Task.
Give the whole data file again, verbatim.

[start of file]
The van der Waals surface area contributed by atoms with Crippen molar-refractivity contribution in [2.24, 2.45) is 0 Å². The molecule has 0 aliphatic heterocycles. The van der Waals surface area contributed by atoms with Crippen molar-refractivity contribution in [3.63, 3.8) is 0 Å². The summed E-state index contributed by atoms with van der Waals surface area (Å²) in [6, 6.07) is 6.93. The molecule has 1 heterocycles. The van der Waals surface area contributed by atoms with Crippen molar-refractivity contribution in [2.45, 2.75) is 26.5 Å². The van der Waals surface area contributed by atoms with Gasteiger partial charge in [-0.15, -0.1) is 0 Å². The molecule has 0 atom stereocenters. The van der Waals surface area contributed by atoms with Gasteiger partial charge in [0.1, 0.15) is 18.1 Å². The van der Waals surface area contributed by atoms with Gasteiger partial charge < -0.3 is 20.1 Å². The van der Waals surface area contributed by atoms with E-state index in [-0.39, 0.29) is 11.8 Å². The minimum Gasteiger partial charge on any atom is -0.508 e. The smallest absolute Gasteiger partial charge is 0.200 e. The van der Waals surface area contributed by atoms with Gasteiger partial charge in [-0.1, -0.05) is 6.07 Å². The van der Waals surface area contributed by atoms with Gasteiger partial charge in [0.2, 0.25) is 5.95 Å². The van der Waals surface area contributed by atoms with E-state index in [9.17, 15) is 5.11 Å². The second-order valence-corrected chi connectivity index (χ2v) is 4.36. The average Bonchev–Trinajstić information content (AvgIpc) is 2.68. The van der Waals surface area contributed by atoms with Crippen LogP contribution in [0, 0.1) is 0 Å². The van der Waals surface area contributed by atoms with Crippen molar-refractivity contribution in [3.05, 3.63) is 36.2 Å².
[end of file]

The van der Waals surface area contributed by atoms with Crippen molar-refractivity contribution in [2.24, 2.45) is 0 Å². The molecule has 0 aliphatic heterocycles. The van der Waals surface area contributed by atoms with Crippen molar-refractivity contribution in [3.63, 3.8) is 0 Å². The summed E-state index contributed by atoms with van der Waals surface area (Å²) in [6, 6.07) is 6.93. The molecule has 1 heterocycles. The van der Waals surface area contributed by atoms with Crippen molar-refractivity contribution in [2.45, 2.75) is 26.5 Å². The van der Waals surface area contributed by atoms with Gasteiger partial charge in [-0.15, -0.1) is 0 Å². The molecule has 0 atom stereocenters. The van der Waals surface area contributed by atoms with Gasteiger partial charge in [0.1, 0.15) is 18.1 Å². The van der Waals surface area contributed by atoms with Gasteiger partial charge < -0.3 is 20.1 Å². The van der Waals surface area contributed by atoms with E-state index in [-0.39, 0.29) is 11.8 Å². The minimum Gasteiger partial charge on any atom is -0.508 e. The smallest absolute Gasteiger partial charge is 0.200 e. The van der Waals surface area contributed by atoms with Gasteiger partial charge in [-0.1, -0.05) is 6.07 Å². The van der Waals surface area contributed by atoms with Gasteiger partial charge in [0.2, 0.25) is 5.95 Å². The van der Waals surface area contributed by atoms with E-state index in [9.17, 15) is 5.11 Å². The second-order valence-corrected chi connectivity index (χ2v) is 4.36. The average Bonchev–Trinajstić information content (AvgIpc) is 2.68. The van der Waals surface area contributed by atoms with Crippen LogP contribution in [0, 0.1) is 0 Å². The van der Waals surface area contributed by atoms with Crippen molar-refractivity contribution in [3.05, 3.63) is 36.2 Å².